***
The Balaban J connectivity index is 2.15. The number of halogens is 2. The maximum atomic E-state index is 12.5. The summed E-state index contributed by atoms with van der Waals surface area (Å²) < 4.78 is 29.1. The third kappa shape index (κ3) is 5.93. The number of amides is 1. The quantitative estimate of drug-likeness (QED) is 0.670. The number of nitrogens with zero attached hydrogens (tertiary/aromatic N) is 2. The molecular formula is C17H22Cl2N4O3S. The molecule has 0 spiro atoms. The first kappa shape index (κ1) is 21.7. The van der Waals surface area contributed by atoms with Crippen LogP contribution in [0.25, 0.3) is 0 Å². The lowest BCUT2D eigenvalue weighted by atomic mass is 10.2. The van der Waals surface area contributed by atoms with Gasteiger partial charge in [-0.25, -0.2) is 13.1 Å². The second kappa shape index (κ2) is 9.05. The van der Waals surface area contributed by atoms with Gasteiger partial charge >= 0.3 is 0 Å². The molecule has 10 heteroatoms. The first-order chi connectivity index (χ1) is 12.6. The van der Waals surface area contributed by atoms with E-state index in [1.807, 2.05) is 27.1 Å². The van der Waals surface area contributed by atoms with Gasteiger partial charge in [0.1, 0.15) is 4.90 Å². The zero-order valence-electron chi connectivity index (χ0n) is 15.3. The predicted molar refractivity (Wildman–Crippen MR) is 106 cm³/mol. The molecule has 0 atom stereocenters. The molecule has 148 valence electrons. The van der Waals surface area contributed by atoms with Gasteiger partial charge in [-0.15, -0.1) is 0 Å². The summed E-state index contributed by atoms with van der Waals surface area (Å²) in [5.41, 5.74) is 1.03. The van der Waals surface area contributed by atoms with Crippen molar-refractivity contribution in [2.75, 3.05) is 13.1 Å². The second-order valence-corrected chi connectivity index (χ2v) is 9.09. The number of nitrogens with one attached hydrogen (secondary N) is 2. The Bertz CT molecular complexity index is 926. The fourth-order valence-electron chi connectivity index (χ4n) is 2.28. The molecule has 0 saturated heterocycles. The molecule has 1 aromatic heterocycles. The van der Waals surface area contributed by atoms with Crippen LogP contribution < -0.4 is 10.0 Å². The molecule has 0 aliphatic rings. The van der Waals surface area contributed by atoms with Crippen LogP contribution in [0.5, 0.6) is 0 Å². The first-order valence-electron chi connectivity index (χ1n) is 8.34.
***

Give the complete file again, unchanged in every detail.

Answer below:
The Balaban J connectivity index is 2.15. The number of halogens is 2. The maximum atomic E-state index is 12.5. The summed E-state index contributed by atoms with van der Waals surface area (Å²) < 4.78 is 29.1. The third kappa shape index (κ3) is 5.93. The number of amides is 1. The quantitative estimate of drug-likeness (QED) is 0.670. The number of nitrogens with zero attached hydrogens (tertiary/aromatic N) is 2. The molecular formula is C17H22Cl2N4O3S. The molecule has 0 spiro atoms. The first kappa shape index (κ1) is 21.7. The van der Waals surface area contributed by atoms with Crippen LogP contribution in [0.25, 0.3) is 0 Å². The lowest BCUT2D eigenvalue weighted by atomic mass is 10.2. The van der Waals surface area contributed by atoms with Gasteiger partial charge in [-0.25, -0.2) is 13.1 Å². The second kappa shape index (κ2) is 9.05. The van der Waals surface area contributed by atoms with Gasteiger partial charge >= 0.3 is 0 Å². The molecule has 10 heteroatoms. The first-order chi connectivity index (χ1) is 12.6. The van der Waals surface area contributed by atoms with E-state index in [1.807, 2.05) is 27.1 Å². The van der Waals surface area contributed by atoms with Gasteiger partial charge in [0.1, 0.15) is 4.90 Å². The zero-order valence-electron chi connectivity index (χ0n) is 15.3. The predicted molar refractivity (Wildman–Crippen MR) is 106 cm³/mol. The molecule has 0 atom stereocenters. The molecule has 148 valence electrons. The van der Waals surface area contributed by atoms with Gasteiger partial charge in [-0.15, -0.1) is 0 Å². The summed E-state index contributed by atoms with van der Waals surface area (Å²) in [5.41, 5.74) is 1.03. The van der Waals surface area contributed by atoms with Crippen molar-refractivity contribution in [2.75, 3.05) is 13.1 Å². The second-order valence-corrected chi connectivity index (χ2v) is 9.09. The number of nitrogens with one attached hydrogen (secondary N) is 2. The Bertz CT molecular complexity index is 926. The fourth-order valence-electron chi connectivity index (χ4n) is 2.28. The molecule has 0 saturated heterocycles. The molecule has 1 aromatic heterocycles. The van der Waals surface area contributed by atoms with Crippen LogP contribution < -0.4 is 10.0 Å². The molecule has 0 aliphatic rings. The van der Waals surface area contributed by atoms with Crippen LogP contribution in [0.5, 0.6) is 0 Å². The first-order valence-electron chi connectivity index (χ1n) is 8.34.